In brief

  • In its consideration of the Aston Resources–Whitehaven Coal scheme of arrangement, the Federal Court considered the relevance of the collateral benefits rule in an acquisition by scheme of arrangement.
  • The transaction involved Whitehaven acquiring 100% of Aston under the scheme, and also acquiring an asset from some of the Aston shareholders. Notwithstanding that the particular Aston shareholders in question were receiving consideration for the asset that was greater than an independent expert’s valuation of the asset, the court concluded that there was no collateral benefit received by those shareholders because the transaction had been struck as a result of arm’s length negotiations.
  • It remains an open question as to whether an undertaking by a shareholder receiving a collateral benefit in a scheme context not to vote on the scheme is an absolute answer to the consideration of collateral benefits in schemes.

The collateral benefits rule

The collateral benefits rule applies to takeover bids and provides that, subject to certain exceptions, a bidder (or an associate of it) must not, during the offer period of a bid, give, or offer or agree to give, a benefit to a person if:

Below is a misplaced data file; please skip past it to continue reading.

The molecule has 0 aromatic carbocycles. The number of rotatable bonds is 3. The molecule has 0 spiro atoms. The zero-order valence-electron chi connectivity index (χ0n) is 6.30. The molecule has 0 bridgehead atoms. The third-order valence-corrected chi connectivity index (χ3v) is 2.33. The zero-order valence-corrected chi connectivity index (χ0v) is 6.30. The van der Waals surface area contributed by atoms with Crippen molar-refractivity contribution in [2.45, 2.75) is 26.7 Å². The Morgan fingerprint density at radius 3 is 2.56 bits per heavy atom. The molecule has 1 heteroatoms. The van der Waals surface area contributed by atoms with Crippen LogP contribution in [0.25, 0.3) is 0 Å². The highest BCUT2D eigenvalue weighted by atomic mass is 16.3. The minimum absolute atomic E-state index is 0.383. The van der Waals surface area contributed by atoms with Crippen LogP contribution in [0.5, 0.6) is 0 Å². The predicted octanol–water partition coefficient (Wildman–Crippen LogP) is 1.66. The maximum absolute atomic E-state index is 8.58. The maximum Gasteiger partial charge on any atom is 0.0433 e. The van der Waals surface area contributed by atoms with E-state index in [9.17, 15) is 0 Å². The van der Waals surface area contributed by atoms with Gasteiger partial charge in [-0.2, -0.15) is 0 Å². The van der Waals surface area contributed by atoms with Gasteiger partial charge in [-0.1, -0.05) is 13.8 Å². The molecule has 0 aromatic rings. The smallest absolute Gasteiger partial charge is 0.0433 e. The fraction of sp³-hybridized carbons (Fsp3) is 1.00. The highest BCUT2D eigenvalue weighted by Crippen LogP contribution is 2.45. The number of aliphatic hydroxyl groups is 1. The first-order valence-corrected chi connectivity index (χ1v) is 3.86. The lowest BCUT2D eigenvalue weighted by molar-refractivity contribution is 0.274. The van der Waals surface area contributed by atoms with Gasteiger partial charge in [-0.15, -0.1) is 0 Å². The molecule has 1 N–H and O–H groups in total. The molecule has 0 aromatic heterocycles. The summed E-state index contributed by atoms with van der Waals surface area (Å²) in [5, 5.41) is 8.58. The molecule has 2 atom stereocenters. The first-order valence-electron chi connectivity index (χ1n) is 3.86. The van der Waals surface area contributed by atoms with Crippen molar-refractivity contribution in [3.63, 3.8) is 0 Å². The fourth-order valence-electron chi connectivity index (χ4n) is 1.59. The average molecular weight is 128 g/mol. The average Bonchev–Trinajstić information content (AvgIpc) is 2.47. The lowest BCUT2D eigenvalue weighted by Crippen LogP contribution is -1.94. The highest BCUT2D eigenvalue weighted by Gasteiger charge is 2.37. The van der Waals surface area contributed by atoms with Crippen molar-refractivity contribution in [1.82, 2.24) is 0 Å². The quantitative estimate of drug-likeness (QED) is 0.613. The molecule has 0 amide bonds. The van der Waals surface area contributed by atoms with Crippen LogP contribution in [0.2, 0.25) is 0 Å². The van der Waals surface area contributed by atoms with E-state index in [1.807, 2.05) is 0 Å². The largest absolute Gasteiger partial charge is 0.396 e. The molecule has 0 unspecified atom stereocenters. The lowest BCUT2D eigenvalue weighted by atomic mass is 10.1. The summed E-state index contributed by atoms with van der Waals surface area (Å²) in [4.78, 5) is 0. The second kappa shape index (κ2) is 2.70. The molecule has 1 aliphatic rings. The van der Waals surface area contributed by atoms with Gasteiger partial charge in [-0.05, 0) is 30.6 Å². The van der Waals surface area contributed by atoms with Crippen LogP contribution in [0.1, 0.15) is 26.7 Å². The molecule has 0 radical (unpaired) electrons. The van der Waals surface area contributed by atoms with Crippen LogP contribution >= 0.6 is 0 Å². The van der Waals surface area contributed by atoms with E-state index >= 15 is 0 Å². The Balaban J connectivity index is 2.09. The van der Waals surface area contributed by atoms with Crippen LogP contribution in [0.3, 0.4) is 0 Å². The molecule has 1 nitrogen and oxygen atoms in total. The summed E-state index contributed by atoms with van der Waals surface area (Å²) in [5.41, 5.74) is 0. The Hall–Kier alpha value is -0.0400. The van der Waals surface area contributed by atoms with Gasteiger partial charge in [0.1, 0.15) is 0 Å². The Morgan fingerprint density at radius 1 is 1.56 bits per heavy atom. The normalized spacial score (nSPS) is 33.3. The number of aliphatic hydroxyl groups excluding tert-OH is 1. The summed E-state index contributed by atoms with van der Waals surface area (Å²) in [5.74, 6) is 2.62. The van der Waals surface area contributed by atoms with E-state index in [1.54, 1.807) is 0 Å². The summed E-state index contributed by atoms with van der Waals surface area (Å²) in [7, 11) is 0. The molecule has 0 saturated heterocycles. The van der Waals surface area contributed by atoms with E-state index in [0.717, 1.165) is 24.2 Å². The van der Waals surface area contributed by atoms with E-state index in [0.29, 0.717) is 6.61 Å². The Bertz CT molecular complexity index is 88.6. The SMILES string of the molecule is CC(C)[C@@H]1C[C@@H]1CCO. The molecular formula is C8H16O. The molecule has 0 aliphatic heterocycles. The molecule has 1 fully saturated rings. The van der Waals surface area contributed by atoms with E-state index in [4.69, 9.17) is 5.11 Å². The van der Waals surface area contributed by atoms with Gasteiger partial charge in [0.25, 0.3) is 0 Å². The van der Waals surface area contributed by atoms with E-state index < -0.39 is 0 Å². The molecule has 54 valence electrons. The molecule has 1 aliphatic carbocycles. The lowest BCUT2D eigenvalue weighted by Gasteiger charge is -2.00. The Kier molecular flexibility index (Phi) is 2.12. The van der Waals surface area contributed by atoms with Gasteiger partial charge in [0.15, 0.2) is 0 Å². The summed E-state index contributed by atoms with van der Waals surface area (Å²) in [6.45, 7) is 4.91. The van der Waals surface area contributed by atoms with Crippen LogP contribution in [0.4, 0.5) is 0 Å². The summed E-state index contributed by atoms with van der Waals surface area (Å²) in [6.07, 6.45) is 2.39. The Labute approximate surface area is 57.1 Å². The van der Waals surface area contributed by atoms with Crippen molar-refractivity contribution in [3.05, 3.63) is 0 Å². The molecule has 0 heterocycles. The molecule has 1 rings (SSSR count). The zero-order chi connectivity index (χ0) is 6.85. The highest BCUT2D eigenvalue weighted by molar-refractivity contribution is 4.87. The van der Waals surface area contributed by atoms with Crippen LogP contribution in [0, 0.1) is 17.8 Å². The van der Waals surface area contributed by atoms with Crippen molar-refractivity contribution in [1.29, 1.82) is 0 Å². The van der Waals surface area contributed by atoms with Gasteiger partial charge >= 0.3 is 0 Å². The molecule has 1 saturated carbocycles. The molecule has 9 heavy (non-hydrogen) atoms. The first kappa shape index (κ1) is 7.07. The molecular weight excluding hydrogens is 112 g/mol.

• the benefit is likely to induce the person (or an associate) to accept an offer under the bid or dispose of bid class securities, and
  • the benefit is not offered to all holders of bid class securities.

This rule is intended to ensure equality of treatment between all shareholders.

As a technical matter, the concept of a ‘benefit’ for the purpose of the Corporations Act rule is broad and may include, for example, a right to sell other assets to the bidder if the bid is successful, even if the price has been negotiated on arm’s length terms or is for a value which is within a range determined by an independent expert. However, for the purposes of determining whether unacceptable circumstances exist, the Takeovers Panel will consider whether there is a ‘net benefit’ to the shareholder(s) in question, meaning it is less likely that a right to sell assets to the bidder for ‘fair’ value would be considered unacceptable by the Panel.

Application to schemes

The collateral benefits rule in the Corporations Act does not apply to schemes of arrangement. However, the court and ASIC’s view is that this rule is relevant to schemes.

As a result, where an acquisition is being effected by scheme, and one or more target shareholders are getting something not offered to all shareholders, both ASIC, through the scheme booklet review process, and the court will take an interest.

The court and ASIC have previously been satisfied with:

  • the expert opining on the acquisition also opining that the ‘something’ or ‘benefit’ is on market/arm's length terms1, or
  • the shareholder receiving the ‘benefit’ undertaking not to vote at the scheme meeting.2

Those approaches are consistent with the Panel’s ‘net benefit’ approach as well as the Panel’s view that a collateral benefit is unlikely to give rise to unacceptable circumstances if it is approved by fully-informed, non-associated shareholders.3